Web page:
The Cubby Blog
A box of uncooked elbow macaroni and a bottle of Elmer’s glue sat in my scrawny seven-year-old hands: this is where it all began. On a Sunday afternoon in a matter of hours, those pieces of pasta transformed into a scene beneath the rooftop of a Payless shoebox. Nothing gave me greater excitement as a child than to have the word “project” leave my teacher’s mouth. Dioramas and papier-mâché and scrapbooks and spray paint; I had the chance to pour my tiny, little heart into every craft and creation.
Construction paper and macaroni warriors turned into something more the day I walked through the doorway of Room 303. Mr. Sacco, an exuberant teacher filled with a passion for art, opened up to me a world of acrylics, oils, charcoals and pens. I was able to transform my affinity for projects into action here. Day by day, as my age and shoe size grew, so too did my love for the colors and shadows that appeared on a canvas. Galaxies swirled under my brush, speckled with constellations of watercolors. Chameleons perched upon a branch of colored pencil, concealed by the emerald leaves of the Amazon. Fantasy worlds could come to life in a single stroke
Now here we are today - a girl lost in the turbulent days of college. School and part-time jobs and homework and… a pandemic? Some days are repetitive and draining, but there are others of immense joy. And it’s not a coincidence that those days are usually the ones filled with art. When I sketch or paint, I get to travel back to the quiet, coolness of Room 303 or to the safe, serenity of my kitchen table at home. Through art, I forget the humdrum of reality.
How lucky am I to have found something so special? But really, how lucky am I to have people in my life that keep me going at it? I owe it to my mom and dad who’ve saved every one of my hodge-podged “beauties” from kindergarten and beyond. Thank you to my childhood art teachers who have shown me the way. My closest friends and the strangers on the street who support me with kind words and through my art business - they mean everything. And here’s to you. I hope you discover your own spark. Whether it be through chess matches or film photography, the stock market or knitting that scarf - I hope you too can find an escape and make it your own!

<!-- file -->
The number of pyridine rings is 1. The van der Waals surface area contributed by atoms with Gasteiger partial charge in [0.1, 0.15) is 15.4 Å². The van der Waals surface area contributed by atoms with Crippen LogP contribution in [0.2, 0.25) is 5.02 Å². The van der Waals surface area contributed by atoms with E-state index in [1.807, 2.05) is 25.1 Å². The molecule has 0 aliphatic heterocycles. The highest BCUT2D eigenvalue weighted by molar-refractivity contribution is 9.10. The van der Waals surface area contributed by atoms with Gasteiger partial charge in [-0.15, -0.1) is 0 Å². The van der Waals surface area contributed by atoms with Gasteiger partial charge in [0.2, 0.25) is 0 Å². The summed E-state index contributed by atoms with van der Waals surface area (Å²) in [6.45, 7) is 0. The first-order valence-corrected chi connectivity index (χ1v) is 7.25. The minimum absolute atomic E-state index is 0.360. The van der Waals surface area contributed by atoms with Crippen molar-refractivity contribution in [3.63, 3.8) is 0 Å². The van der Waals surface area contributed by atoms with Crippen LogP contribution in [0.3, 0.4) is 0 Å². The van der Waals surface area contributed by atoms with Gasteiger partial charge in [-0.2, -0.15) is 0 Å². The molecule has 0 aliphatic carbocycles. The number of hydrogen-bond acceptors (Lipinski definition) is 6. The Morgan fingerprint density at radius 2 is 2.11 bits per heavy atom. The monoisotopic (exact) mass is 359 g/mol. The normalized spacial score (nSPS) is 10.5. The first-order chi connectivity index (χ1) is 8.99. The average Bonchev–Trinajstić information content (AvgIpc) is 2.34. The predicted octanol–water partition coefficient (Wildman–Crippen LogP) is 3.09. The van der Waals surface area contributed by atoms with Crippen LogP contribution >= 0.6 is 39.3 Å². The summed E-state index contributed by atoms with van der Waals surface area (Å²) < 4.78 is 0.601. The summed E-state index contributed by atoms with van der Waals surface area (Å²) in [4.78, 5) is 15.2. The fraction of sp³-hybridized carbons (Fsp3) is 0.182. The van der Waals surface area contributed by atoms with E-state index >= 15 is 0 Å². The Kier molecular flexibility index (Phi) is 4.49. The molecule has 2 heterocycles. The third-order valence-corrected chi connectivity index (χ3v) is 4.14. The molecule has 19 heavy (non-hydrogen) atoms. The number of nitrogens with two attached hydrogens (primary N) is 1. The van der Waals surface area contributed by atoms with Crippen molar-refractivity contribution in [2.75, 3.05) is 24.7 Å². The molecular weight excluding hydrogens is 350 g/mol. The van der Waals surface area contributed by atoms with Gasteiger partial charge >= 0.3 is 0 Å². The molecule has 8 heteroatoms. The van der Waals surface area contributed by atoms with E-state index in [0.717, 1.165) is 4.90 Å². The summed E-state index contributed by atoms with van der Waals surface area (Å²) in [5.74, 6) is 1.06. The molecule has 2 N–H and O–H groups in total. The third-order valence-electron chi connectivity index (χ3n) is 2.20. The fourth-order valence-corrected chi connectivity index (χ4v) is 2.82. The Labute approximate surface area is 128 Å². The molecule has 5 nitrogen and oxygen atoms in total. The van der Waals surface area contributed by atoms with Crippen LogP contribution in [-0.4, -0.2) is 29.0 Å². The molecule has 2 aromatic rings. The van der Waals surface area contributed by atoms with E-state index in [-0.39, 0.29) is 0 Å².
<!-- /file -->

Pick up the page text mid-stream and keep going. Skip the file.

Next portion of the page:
My Journey as an Illustrator
I really did not begin art until late in high school. It has only been a few years since I began taking this seriously. I can even remember the exact moment I first began drawing. I wish I had an amazing story to follow this, like something of a grand moment from which I suddenly had a new found passion for art. But not really. I had floated through many different things, music, ballet, theater, sports- and was not particularly good at anything. I was in my choral class, and had some spare time at the end before heading out to my next class. I had an old sketchbook in my backpack and suddenly thought about what would happen if I suddenly dedicated myself to this, and began doodling on the risers. I still have that same drawing in my storage shelf somewhere at home, although it definitely does not look as good as I remember it. From that moment on, I began filling sketchbook after sketchbook with drawing.
Within the same year, my art teacher took notice of the doodles I would draw in class, and encouraged me to submit my work out there. It is rare for an artist to never be critical of their own work, but the moment when I finally began to believe in myself a little was when a rather ugly work of mine (surprisingly!) won an award at a regional competition. Although I still insist it was the ugliest thing I had ever made (my high school art teacher still insists differently) It was the first time I had really actually won an award for anything. At this point, I thought, maybe I could get somewhere with this!
I joined my high school’s art endorsement, which was a focused visual arts track at my school for high school students, founded our school’s first art club, and involved myself as much as I could with studying art and art history at school and beyond the campus. Before graduating high school, my art teacher had given me a painting of his as a reward for all my work, and as a token of his appreciation. It is still one of my most cherished possessions.
Since going to university, life has been a whole different arena. A former architecture student, I once again realized my love for art after my first year.
Look at all that…architecture on the wall!